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Book

Cover Selwyn's Law of Employment
Selwyn’s Law of Employment is regarded as essential reading by law students and practising lawyers, and those studying employment law in a business or professional environment. This edition continues Norman Selwyn’s practical approach to the subject, providing a succinct account of all areas of employment law. Both individual and collective employment law issues are considered, alongside a broad range of UK and EU case law. New to this edition, the text provides coverage of the new IR35 legislation and the new immigration rules as well as an overview of the coronavirus legislation as it relates to employment, such as compulsory vaccination, the furlough scheme and self-isolation. There is also an up-to-date discussion of the gig economy employment status case law, and freedom of expression, and belief.

Book

Cover Employment Law

Stephen Taylor and Astra Emir

Employment Law provides an introduction to the issues of employment law and regulation for those studying a variety of subjects including human resource management (HRM) and business management, as well as an easy explanation for students of law. Case exhibits in every chapter illustrate employment law in action, whilst activities test understanding of the law and its application in the real world. In addition, a dedicated, very practical chapter on preparing and presenting a case gives an opportunity to demonstrate understanding using a fictional scenario, through which a greater insight into the challenges faced before an employment tribunal can be gleamed. This fifth edition includes full coverage of the Taylor Report, the Gender Pay Gap Regulations, GDPR/Data Protection Act 2018, the Trade Union Act 2016 and the likely effect of Brexit. The text also encompasses a revision of core legal content including changes to tribunal fees and case law concerning employment status.

Chapter

Cover Employment Law

1. The rise of employment law  

This chapter defines some key terms and then focuses on the two questions that are most often debated when people consider the revolution in employment regulation that has occurred in recent decades: Why have we seen such a growth in the extent to which the employment relationship is regulated in the UK? What are the advantages and disadvantages of increased employment regulation for the UK’s economy and people? In answering these questions the chapter introduces some of the major themes which underpin the evaluative material in this text. It also considers attempts made by recent governments to lessen the burden of regulation on employers, most of which have been widely perceived as having had, at best, very limited effect. Finally, it considers the consequences and impact of how employment tribunal fees before they were abolished, and looks at the decline in membership of trade unions and its effect.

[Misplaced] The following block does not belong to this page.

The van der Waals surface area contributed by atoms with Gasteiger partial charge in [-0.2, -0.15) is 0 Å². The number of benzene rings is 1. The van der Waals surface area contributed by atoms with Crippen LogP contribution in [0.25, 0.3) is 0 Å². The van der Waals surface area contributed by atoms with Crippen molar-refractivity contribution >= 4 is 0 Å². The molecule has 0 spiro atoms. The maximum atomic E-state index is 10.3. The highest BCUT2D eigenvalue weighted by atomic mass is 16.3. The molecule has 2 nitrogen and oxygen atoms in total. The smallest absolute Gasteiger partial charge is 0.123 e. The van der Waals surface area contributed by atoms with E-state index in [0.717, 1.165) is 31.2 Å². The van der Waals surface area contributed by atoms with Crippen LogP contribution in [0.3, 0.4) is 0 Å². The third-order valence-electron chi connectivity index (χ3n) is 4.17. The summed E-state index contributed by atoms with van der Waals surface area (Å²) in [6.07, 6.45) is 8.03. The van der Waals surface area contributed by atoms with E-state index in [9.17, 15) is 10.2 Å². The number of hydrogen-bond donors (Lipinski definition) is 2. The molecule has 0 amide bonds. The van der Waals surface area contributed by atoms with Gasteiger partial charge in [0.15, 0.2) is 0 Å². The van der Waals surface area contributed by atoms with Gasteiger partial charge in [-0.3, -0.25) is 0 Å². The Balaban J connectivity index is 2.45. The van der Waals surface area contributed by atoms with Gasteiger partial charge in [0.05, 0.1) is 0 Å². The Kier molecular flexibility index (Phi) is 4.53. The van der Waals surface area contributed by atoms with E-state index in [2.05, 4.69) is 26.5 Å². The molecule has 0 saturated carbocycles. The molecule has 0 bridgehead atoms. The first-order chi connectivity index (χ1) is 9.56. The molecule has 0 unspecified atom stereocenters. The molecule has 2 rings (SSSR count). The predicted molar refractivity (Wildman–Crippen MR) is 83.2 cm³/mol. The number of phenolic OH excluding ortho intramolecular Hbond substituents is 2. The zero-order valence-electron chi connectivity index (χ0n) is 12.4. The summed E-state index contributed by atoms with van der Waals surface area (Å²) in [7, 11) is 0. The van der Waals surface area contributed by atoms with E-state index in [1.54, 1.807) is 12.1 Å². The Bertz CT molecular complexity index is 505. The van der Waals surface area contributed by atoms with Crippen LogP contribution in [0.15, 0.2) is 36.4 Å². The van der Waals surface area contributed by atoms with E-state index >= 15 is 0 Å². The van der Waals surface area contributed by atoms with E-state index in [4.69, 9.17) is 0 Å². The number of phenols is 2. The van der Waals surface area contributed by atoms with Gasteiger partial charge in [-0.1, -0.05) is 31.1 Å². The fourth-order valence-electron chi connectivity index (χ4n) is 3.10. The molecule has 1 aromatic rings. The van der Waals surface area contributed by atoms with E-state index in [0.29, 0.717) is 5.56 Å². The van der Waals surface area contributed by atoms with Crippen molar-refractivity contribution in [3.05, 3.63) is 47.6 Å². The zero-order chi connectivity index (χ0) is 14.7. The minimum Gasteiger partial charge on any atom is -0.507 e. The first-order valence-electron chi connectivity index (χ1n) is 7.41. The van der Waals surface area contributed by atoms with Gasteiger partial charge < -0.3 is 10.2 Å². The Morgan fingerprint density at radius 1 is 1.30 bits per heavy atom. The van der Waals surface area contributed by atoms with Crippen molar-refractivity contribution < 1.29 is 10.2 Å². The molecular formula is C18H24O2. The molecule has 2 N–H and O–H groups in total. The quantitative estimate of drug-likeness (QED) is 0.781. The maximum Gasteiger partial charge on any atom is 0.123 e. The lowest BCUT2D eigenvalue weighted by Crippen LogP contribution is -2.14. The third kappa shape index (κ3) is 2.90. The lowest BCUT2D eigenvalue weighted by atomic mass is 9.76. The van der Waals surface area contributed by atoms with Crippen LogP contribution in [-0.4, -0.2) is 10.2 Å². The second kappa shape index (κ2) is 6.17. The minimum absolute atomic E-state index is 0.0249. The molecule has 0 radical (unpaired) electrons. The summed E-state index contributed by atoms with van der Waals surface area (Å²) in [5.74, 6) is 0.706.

Chapter

Cover Employment Law

30. Employment tribunal procedure  

This chapter looks at the employment tribunal procedure and at the steps that are generally taken before a full hearing takes place, including settlements and early conciliation. Also considered are time limits. Employment tribunals are less formal than other courts. The tribunal panel is usually made up of a judge and two lay members, but a judge can sit alone in certain circumstances. A case has to be brought on a standard ET1 form, and a response on a standard ET3 form. Full details have to be given, and permission is rarely given to amend. Preliminary hearings can be held to sort out issues such as disclosure. There is also an emphasis on settlement if possible.

Chapter

Cover Selwyn's Law of Employment

20. Practice and Procedure  

An employee seeking the enforcement of a statutory right, or to obtain a remedy for a breach of that right, must present his claim to an employment tribunal. This chapter discusses the rules for making a claim to an employment tribunal and the employment tribunal procedure. It looks at time limits and the effective date of termination, and considers the mechanics of submitting and defending a claim; the various stages of proceedings such as preliminary hearings and case management as well as the final hearing; remedies including compensation, basic award and compensatory award; vexatious litigants; costs and appeals to the Employment Appeal Tribunal and beyond.

Chapter

Cover Employment Law

2. Sources of employment law and institutions